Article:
School-Wide Interventions Improve Student Behavior
An analysis of a school behavior strategy—known as School-Wide Positive Behavioral Interventions and Supports (SWPBIS)—found that these types of programs significantly reduced children’s aggressive behaviors and office discipline referrals, as well as improved problems with concentration and emotional regulation. The study, conducted by researchers from the Johns Hopkins Bloomberg School of Public Health, is the first randomized control trial to examine the impact of SWPBIS programs over multiple school years. The results were published October 15 in the journal Pediatrics as an eFirst publication.
SWPBIS is a prevention strategy that aims to alter student behavior by setting universal, positively stated expectations for student behavior that are implemented across the entire school. Policies and decisions related to student behaviors are based on data analysis. SWPBIS programs are used in more than 16,000 schools in the U.S.
“These findings are very exciting, given the wide use of SWPBIS across the country. These results are among the first to document significant impacts of the program on children’s problem behaviors, as well as positive behaviors, across multiple years as a result of SWPBIS,” said Catherine P. Bradshaw, PhD, MEd, lead author of the study and associate professor in the Bloomberg School’s Department of Mental Health.
The randomized trial included a representative sample of 12,344 elementary school children from 37 schools. Approximately half of the students received free or reduced-priced meals, and nearly 13 percent received special education services. The researchers analyzed teachers’ ratings of students’ behavior and concentration problems, social-emotional functioning, pro-social behavior, office discipline referrals, and suspension over 4 school years.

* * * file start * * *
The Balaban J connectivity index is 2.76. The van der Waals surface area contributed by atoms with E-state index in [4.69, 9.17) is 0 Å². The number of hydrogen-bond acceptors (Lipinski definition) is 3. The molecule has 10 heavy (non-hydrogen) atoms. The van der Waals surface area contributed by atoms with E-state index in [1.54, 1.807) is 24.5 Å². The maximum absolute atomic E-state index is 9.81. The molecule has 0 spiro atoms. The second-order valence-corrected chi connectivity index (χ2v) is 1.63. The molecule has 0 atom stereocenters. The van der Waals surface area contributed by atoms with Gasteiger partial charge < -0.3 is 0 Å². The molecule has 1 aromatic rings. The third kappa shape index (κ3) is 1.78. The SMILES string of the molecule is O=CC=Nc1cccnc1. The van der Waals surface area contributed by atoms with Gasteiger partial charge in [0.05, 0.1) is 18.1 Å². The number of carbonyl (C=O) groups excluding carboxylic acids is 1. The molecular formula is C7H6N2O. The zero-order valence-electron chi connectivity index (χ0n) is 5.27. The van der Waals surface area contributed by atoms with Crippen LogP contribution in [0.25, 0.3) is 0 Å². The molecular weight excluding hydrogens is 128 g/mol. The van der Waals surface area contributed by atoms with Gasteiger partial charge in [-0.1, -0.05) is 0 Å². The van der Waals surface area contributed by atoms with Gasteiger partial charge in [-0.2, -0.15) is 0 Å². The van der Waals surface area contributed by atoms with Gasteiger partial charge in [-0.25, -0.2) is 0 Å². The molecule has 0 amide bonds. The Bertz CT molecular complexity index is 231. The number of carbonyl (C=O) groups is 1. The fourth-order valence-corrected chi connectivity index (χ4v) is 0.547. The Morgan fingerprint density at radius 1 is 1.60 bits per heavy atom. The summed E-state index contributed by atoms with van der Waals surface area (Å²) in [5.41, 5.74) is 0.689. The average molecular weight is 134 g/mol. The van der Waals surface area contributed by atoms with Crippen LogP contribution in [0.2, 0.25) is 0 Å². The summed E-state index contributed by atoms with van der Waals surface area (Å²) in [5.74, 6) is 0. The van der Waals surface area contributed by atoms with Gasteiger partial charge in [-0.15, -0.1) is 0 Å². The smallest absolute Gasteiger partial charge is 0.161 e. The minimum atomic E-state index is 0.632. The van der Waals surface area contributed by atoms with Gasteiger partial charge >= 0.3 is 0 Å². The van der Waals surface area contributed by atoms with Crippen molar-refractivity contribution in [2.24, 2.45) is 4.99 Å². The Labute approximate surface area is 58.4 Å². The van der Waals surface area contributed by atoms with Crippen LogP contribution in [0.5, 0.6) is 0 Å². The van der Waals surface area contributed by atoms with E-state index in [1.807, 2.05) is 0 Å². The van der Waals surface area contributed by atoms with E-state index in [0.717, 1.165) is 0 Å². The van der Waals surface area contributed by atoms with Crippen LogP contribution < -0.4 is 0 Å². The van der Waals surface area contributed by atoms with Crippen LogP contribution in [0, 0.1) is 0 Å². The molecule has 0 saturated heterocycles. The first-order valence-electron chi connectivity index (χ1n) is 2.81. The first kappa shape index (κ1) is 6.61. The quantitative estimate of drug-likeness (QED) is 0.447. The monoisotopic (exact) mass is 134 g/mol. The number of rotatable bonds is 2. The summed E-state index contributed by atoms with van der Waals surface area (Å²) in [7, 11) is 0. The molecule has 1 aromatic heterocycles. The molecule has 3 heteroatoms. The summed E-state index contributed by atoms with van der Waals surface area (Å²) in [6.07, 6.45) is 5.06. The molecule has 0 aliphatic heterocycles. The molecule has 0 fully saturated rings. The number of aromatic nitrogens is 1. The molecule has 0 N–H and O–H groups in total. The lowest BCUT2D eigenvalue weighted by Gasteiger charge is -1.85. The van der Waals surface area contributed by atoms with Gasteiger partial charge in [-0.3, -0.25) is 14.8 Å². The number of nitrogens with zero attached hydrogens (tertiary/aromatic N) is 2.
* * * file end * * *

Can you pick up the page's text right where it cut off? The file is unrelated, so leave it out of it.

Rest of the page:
Overall, the study found significant improvement in children’s behavior problems, concentration problems, social-emotional functioning, and pro-social behavior in schools using SWPBIS. Children in SWPBIS schools also were 33 percent less likely to receive an office discipline referral than those in the comparison schools. The effects tended to be strongest among children who were first exposed to SWPBIS in kindergarten.
“A unique feature of the model is the overall structure that is formed in schools to support sustainable services for students across a range of behavioral needs. Using this framework, school staff can identify students at greatest need of services and efficiently target programs and resources to them,” said Bradshaw.
The author of “Effects of School-Wide Positive Behavioral Interventions and Supports on Child Behavior Problems” include Catherine Bradshaw, PhD, MEd; Tracy E. Waasdorp, PhD, MEd; and Philip J. Leaf, PhD.
The research was funded by the Institute of Education Sciences, the National Institute of Mental Health, and the Centers for Disease Control and Prevention.
Media contact for Johns Hopkins Bloomberg School of Public Health: Tim Parsons at 410-955-6878 or firstname.lastname@example.org.